The Future of Education Technology
Author Hannah Biener
Children sit in circles, each cradling a laptop in their lap and chattering loudly with the members of their group. The teacher roams around the room, intervening when a student has a question, but largely staying out of the way. This scene depicts many modern classrooms, a place where the role of teachers and technology has changed drastically over the last 50 years.
A technique called “flipping the classroom” has cropped up in schools of all levels across the country, largely aided by the increase of technology available to school districts. Tools like Google Chromebooks and Smartboards are cheap and accessible technologies that schools can easily obtain. As described by a handout from the nonprofit “Educause,” flipping the classroom generally refers to the practice of assigning pre-recorded videos to watch before class so class time can be devoted to interactive activities.
The new learning revolutionizes the classroom experience. By having students watch lectures before class, the time spent in school will act not as the student’s first exposure to the material, but as a laboratory where hands-on learning will re-inforce the subject at hand and encourage a deeper understanding.
Especially in college classes, flipping the classroom solves the age-old hazard presented by lectures. College and high students across the country know the feeling of scribbling down a teacher’s lecture, furiously trying to keep up and hardly thinking about the topic. By allowing students the ability to pause and rewind any lecture at their own discretion, students can forget the pressure of taking notes and just try to absorb the information.
In class, the use of personal computers and tablets also encourages collaboration amongst both the students and the teachers. Schools across the world are investing millions of dollars into this type of technology for their students. According to an article in the New York Times, 12.6 million mobile devices were shipped to American primary and secondary schools in the past year, inundating schools with new ways to help children learn.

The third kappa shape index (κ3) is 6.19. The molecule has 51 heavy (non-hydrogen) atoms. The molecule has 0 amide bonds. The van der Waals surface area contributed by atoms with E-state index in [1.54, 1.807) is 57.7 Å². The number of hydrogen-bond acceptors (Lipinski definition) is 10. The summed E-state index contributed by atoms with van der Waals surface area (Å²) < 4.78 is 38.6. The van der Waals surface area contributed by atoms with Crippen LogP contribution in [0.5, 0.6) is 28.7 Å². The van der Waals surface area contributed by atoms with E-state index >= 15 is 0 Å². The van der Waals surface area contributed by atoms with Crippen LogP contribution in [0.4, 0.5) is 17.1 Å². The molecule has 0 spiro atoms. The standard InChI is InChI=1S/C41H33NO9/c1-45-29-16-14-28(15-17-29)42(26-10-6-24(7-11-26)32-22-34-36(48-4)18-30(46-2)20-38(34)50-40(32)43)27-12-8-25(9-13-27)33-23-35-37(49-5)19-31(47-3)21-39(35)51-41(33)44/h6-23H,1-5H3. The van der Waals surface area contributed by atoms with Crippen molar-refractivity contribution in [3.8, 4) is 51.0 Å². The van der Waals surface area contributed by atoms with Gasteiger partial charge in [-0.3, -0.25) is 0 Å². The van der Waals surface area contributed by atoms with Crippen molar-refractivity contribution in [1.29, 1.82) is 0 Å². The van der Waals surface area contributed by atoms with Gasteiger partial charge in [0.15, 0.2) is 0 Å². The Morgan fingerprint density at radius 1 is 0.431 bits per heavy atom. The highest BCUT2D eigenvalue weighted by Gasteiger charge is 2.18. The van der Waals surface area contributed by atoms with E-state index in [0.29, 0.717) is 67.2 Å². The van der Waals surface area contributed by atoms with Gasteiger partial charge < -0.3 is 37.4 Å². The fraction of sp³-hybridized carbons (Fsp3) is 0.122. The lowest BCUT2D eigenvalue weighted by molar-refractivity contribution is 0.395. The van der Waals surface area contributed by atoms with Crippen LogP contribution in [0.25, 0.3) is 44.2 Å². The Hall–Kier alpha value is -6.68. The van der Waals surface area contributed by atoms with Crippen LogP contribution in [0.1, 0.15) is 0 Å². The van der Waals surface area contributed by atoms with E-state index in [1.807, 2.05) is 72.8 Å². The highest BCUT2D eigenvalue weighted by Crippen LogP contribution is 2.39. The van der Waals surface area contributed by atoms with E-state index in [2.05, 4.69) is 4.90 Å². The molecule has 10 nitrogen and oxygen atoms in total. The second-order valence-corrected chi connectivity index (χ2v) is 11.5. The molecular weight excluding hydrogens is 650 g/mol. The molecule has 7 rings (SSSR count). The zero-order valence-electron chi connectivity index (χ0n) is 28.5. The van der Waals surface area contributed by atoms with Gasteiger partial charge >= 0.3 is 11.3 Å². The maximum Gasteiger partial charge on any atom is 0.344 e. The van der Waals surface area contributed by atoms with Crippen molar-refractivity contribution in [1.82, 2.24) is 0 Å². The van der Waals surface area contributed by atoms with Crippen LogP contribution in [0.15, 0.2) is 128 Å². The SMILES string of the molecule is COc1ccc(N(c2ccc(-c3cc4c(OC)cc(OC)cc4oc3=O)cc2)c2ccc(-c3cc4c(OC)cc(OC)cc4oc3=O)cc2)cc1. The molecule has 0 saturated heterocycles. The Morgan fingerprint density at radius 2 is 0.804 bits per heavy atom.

Charter’s very own Mr. Saggione acknowledges the value of such investments. ”We’ve always wanted to move to a 1 to 1,” referring to an idea in education technology where each students has his or her own designated electronic device provided by the school. The timeline for such advances is a bit unclear, however. “We are hoping to get each student a Chromebook,” he says, “but don’t quote me on that.”
There’s no doubt that along with the increase in education devices, unique online programs have democratized information to a point previously thought impossible. For instance, the SAT standardized test has for years drawn criticism because of the need for expensive preparatory classes, unfairly granting advantages to students whose families can afford them. However, starting in 2015, the College Board partnered with the website Khan Academy to provide free official test prep for all. With each student getting his or her own device, more students have the opportunity to succeed.
The future of education technology is full of intriguing new applications and devices, but they all seem to be headed in a similar direction. When asked what he believes is on the horizon, Mr. Saggione says, “I think just flexibility and collaboration...Less boundaries, basically.”